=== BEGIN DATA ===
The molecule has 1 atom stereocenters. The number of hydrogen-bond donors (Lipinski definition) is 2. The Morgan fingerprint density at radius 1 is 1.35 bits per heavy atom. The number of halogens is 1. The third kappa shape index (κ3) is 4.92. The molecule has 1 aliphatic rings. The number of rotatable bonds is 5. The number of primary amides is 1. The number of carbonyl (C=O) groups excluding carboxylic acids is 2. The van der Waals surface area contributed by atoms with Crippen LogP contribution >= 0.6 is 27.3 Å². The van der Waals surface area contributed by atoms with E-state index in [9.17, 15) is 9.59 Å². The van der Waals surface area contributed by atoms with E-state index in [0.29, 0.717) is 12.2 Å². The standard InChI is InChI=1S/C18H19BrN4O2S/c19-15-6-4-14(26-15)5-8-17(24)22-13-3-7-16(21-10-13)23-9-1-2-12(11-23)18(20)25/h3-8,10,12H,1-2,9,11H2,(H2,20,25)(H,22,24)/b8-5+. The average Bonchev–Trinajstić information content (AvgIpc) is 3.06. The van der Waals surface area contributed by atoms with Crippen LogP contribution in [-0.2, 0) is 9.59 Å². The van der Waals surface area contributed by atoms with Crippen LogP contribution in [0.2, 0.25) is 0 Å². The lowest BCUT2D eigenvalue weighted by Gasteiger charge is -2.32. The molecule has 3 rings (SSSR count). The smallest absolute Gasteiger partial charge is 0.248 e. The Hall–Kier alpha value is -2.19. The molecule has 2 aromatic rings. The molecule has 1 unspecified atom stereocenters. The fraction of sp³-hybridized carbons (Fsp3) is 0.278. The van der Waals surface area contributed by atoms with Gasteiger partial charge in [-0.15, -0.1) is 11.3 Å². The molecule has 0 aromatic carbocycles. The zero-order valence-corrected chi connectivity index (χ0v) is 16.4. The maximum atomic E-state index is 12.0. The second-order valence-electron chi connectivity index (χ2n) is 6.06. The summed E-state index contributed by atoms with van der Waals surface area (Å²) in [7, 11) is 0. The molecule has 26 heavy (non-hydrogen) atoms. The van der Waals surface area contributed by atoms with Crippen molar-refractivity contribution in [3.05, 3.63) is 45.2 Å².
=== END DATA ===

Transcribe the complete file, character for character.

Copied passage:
The molecule has 1 atom stereocenters. The number of hydrogen-bond donors (Lipinski definition) is 2. The Morgan fingerprint density at radius 1 is 1.35 bits per heavy atom. The number of halogens is 1. The third kappa shape index (κ3) is 4.92. The molecule has 1 aliphatic rings. The number of rotatable bonds is 5. The number of primary amides is 1. The number of carbonyl (C=O) groups excluding carboxylic acids is 2. The van der Waals surface area contributed by atoms with Crippen LogP contribution >= 0.6 is 27.3 Å². The van der Waals surface area contributed by atoms with E-state index in [9.17, 15) is 9.59 Å². The van der Waals surface area contributed by atoms with E-state index in [0.29, 0.717) is 12.2 Å². The standard InChI is InChI=1S/C18H19BrN4O2S/c19-15-6-4-14(26-15)5-8-17(24)22-13-3-7-16(21-10-13)23-9-1-2-12(11-23)18(20)25/h3-8,10,12H,1-2,9,11H2,(H2,20,25)(H,22,24)/b8-5+. The average Bonchev–Trinajstić information content (AvgIpc) is 3.06. The van der Waals surface area contributed by atoms with Crippen LogP contribution in [-0.2, 0) is 9.59 Å². The van der Waals surface area contributed by atoms with Crippen LogP contribution in [0.2, 0.25) is 0 Å². The lowest BCUT2D eigenvalue weighted by Gasteiger charge is -2.32. The molecule has 3 rings (SSSR count). The smallest absolute Gasteiger partial charge is 0.248 e. The Hall–Kier alpha value is -2.19. The molecule has 2 aromatic rings. The molecule has 1 unspecified atom stereocenters. The fraction of sp³-hybridized carbons (Fsp3) is 0.278. The van der Waals surface area contributed by atoms with Gasteiger partial charge in [-0.15, -0.1) is 11.3 Å². The molecule has 0 aromatic carbocycles. The zero-order valence-corrected chi connectivity index (χ0v) is 16.4. The maximum atomic E-state index is 12.0. The second-order valence-electron chi connectivity index (χ2n) is 6.06. The summed E-state index contributed by atoms with van der Waals surface area (Å²) in [7, 11) is 0. The molecule has 26 heavy (non-hydrogen) atoms. The van der Waals surface area contributed by atoms with Crippen molar-refractivity contribution in [3.05, 3.63) is 45.2 Å².